It is still facing some growing pains, though, as members get used to the system. For example, members of the registry have suggested that well-known sites like Spotify.com don’t belong in the registry. Others have submitted their own personal sites for membership in an effort to create publicity for their websites, while never intending to show ads.
The CEO of MetaX says the company is working on a “constitution” that will make the rules clearer about what kind of sites belong in the registry.
Ad exchange
Another blockchain startup that sees a big opportunity in fixing the digital advertising market is NYIAX, a New York-based company that has built an exchange for trading advertising contracts in partnership with Nasdaq.
“We wanted to create a language on top of [Nasdaq OMX’s exchange technology] so that it can understand advertising as if it were a financial instrument,” says Carolina Abenante, the founder of NYIAX.
The exchange, which expects to go live in July, will have Web publishers and advertisers posting requests for contracts, bids, and the details of completed contracts and fund transfers—like a traditional financial exchange. By maintaining all of the details on the blockchain ledger, NYIAX says it can give full transparency to the counterparties trading through its system, verifying that ads appear in the positions promised and draw the traffic that they claim.
In addition to providing transparency, the exchange hopes to create a kind of futures market for advertising, giving publishers the opportunity to lock in the income from advertising ahead of time. It is similar to how an airline might purchase contracts to buy jet fuel ahead of time to guarantee the price they pay. Advertisers get the benefit of having publishers ready ahead of time, allowing for planning in their ad development.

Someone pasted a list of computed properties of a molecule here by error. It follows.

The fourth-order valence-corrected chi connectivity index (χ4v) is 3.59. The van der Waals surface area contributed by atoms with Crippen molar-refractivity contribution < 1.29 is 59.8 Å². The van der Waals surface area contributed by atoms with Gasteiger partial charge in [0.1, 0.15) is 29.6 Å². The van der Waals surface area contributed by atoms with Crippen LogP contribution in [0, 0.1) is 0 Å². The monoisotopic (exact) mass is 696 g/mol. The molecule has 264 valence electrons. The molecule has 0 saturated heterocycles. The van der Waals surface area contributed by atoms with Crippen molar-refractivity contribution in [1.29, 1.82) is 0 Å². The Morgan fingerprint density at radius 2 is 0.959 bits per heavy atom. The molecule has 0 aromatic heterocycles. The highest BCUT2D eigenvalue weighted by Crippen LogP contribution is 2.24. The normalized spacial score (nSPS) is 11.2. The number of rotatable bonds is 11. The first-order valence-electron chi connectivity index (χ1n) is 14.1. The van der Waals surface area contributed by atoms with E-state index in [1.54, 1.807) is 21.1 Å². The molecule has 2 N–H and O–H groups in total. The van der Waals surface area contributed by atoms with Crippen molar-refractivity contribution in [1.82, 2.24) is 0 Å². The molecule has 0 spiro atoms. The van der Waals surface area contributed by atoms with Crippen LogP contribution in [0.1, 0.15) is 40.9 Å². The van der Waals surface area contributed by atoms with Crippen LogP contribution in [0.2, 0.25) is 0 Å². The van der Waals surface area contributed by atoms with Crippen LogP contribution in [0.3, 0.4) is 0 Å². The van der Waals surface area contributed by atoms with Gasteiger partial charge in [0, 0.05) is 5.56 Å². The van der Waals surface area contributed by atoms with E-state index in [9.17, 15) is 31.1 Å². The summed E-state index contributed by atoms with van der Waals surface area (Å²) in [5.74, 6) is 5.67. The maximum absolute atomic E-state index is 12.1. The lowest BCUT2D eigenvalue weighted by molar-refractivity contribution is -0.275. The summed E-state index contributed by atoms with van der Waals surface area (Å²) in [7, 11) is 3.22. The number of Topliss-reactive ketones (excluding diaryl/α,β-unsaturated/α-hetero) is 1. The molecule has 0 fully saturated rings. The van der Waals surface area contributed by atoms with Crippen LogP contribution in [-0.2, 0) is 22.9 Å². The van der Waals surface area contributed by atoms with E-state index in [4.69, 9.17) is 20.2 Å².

Attempts by the blockchain startups at gaining a foothold in the well-established ad industry face two significant challenges—Facebook and Google. Together, the two ad giants captured 74% of the digital ad market in 2017, according to Pivotal Research Group. And both companies have been working on solving the problem of ad fraud. Google, for its part, has rolled out the Ads.txt industry initiative, an attempt to prevent counterfeit online ad space.
Still, a third blockchain-related startup, Brave, tries to address lack of trust in online ads as well. At the center of Brave’s business plan is a special browser that blocks ads users don’t want to see and rewards them for looking at ads that they do want to see. A blockchain application that is also part of the system will verify how much attention each ad receives and subsequently reward both the advertiser and the consumers who look at the ad.
Brave Founder Brendan Eich, creator of the widely used JavaScript website software, says that while consumers are used to seeing Google and Facebook use their data to figure out their ad preferences, Brave processes users’ data on the browser without sending it over the internet. Users’ interactions with ads are then anonymously synced up with the blockchain once a month.
The plan also calls for a cryptocurrency-like coin the company calls the Basic Attention Token, or BAT, to be used as payment between advertisers and publishers. Consumers who look at ads also will receive BATs, which they will be able to use on the Brave platform to buy games or gift cards, or donate to sites or other advertisers they like. While consumers won’t be able to convert their BATs into cash, Web publishers will, through a third party.
The company expects the system to be fully operational this summer.